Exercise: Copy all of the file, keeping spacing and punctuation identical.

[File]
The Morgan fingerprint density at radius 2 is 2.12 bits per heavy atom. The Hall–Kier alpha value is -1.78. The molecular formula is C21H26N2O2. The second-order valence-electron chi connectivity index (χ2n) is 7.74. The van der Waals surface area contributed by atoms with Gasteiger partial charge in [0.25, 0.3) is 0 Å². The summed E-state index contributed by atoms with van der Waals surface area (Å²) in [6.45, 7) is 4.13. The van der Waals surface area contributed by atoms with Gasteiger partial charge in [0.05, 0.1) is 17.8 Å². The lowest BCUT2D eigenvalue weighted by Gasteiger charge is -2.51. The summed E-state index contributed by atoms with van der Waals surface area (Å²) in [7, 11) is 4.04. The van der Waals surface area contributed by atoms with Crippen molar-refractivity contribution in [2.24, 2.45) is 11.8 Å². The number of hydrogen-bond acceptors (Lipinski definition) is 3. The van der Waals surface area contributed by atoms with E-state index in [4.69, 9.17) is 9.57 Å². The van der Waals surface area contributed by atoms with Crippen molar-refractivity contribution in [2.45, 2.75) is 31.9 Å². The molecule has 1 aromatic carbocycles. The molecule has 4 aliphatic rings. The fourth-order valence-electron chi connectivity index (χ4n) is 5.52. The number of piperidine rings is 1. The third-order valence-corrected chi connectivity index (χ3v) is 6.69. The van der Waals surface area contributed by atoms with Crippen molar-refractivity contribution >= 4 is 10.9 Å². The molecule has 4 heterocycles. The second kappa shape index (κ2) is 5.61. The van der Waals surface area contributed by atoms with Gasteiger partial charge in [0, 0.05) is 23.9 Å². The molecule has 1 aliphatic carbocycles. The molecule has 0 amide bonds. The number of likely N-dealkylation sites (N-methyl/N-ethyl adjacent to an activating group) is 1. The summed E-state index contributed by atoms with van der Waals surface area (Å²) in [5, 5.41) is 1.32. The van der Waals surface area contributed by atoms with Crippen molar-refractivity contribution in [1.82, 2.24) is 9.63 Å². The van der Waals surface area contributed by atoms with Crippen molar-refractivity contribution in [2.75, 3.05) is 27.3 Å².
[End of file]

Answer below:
The Morgan fingerprint density at radius 2 is 2.12 bits per heavy atom. The Hall–Kier alpha value is -1.78. The molecular formula is C21H26N2O2. The second-order valence-electron chi connectivity index (χ2n) is 7.74. The van der Waals surface area contributed by atoms with Gasteiger partial charge in [0.25, 0.3) is 0 Å². The summed E-state index contributed by atoms with van der Waals surface area (Å²) in [6.45, 7) is 4.13. The van der Waals surface area contributed by atoms with Gasteiger partial charge in [0.05, 0.1) is 17.8 Å². The lowest BCUT2D eigenvalue weighted by Gasteiger charge is -2.51. The summed E-state index contributed by atoms with van der Waals surface area (Å²) in [7, 11) is 4.04. The van der Waals surface area contributed by atoms with Crippen molar-refractivity contribution in [2.24, 2.45) is 11.8 Å². The number of hydrogen-bond acceptors (Lipinski definition) is 3. The van der Waals surface area contributed by atoms with E-state index in [4.69, 9.17) is 9.57 Å². The van der Waals surface area contributed by atoms with Crippen molar-refractivity contribution in [2.45, 2.75) is 31.9 Å². The molecule has 1 aromatic carbocycles. The molecule has 4 aliphatic rings. The fourth-order valence-electron chi connectivity index (χ4n) is 5.52. The number of piperidine rings is 1. The third-order valence-corrected chi connectivity index (χ3v) is 6.69. The van der Waals surface area contributed by atoms with Crippen molar-refractivity contribution >= 4 is 10.9 Å². The molecule has 4 heterocycles. The second kappa shape index (κ2) is 5.61. The van der Waals surface area contributed by atoms with Gasteiger partial charge in [0, 0.05) is 23.9 Å². The molecule has 1 aliphatic carbocycles. The molecule has 0 amide bonds. The number of likely N-dealkylation sites (N-methyl/N-ethyl adjacent to an activating group) is 1. The summed E-state index contributed by atoms with van der Waals surface area (Å²) in [5, 5.41) is 1.32. The van der Waals surface area contributed by atoms with Crippen molar-refractivity contribution in [1.82, 2.24) is 9.63 Å². The van der Waals surface area contributed by atoms with Crippen molar-refractivity contribution in [2.75, 3.05) is 27.3 Å².